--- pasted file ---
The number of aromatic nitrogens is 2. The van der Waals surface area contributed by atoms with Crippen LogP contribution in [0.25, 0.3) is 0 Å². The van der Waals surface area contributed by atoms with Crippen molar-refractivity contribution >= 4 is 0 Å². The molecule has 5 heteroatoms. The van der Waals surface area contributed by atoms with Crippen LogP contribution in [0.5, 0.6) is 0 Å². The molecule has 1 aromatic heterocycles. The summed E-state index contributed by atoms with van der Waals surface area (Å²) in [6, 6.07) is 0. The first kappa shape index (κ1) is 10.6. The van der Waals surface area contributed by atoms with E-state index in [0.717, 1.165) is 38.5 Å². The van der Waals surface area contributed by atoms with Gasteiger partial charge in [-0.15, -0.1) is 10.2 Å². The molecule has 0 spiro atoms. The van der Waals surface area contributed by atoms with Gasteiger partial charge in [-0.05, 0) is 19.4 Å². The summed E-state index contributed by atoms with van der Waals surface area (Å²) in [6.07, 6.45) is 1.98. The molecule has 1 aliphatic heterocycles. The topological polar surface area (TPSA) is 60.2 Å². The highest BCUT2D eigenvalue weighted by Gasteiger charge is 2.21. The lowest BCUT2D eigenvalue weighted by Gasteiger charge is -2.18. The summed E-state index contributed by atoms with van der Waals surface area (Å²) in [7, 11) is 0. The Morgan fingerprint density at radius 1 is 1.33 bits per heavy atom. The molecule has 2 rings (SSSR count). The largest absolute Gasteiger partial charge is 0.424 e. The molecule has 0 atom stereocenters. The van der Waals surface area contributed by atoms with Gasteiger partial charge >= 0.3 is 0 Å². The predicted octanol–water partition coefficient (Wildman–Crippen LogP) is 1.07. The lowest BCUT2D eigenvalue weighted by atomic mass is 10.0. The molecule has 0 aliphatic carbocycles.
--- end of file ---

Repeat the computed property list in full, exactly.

The number of aromatic nitrogens is 2. The van der Waals surface area contributed by atoms with Crippen LogP contribution in [0.25, 0.3) is 0 Å². The van der Waals surface area contributed by atoms with Crippen molar-refractivity contribution >= 4 is 0 Å². The molecule has 5 heteroatoms. The van der Waals surface area contributed by atoms with Crippen LogP contribution in [0.5, 0.6) is 0 Å². The molecule has 1 aromatic heterocycles. The summed E-state index contributed by atoms with van der Waals surface area (Å²) in [6, 6.07) is 0. The first kappa shape index (κ1) is 10.6. The van der Waals surface area contributed by atoms with E-state index in [0.717, 1.165) is 38.5 Å². The van der Waals surface area contributed by atoms with Gasteiger partial charge in [-0.15, -0.1) is 10.2 Å². The molecule has 0 spiro atoms. The van der Waals surface area contributed by atoms with Gasteiger partial charge in [-0.05, 0) is 19.4 Å². The summed E-state index contributed by atoms with van der Waals surface area (Å²) in [6.07, 6.45) is 1.98. The molecule has 1 aliphatic heterocycles. The topological polar surface area (TPSA) is 60.2 Å². The highest BCUT2D eigenvalue weighted by Gasteiger charge is 2.21. The lowest BCUT2D eigenvalue weighted by Gasteiger charge is -2.18. The summed E-state index contributed by atoms with van der Waals surface area (Å²) in [7, 11) is 0. The Morgan fingerprint density at radius 1 is 1.33 bits per heavy atom. The molecule has 2 rings (SSSR count). The largest absolute Gasteiger partial charge is 0.424 e. The molecule has 0 atom stereocenters. The van der Waals surface area contributed by atoms with Gasteiger partial charge >= 0.3 is 0 Å². The predicted octanol–water partition coefficient (Wildman–Crippen LogP) is 1.07. The lowest BCUT2D eigenvalue weighted by atomic mass is 10.0. The molecule has 0 aliphatic carbocycles.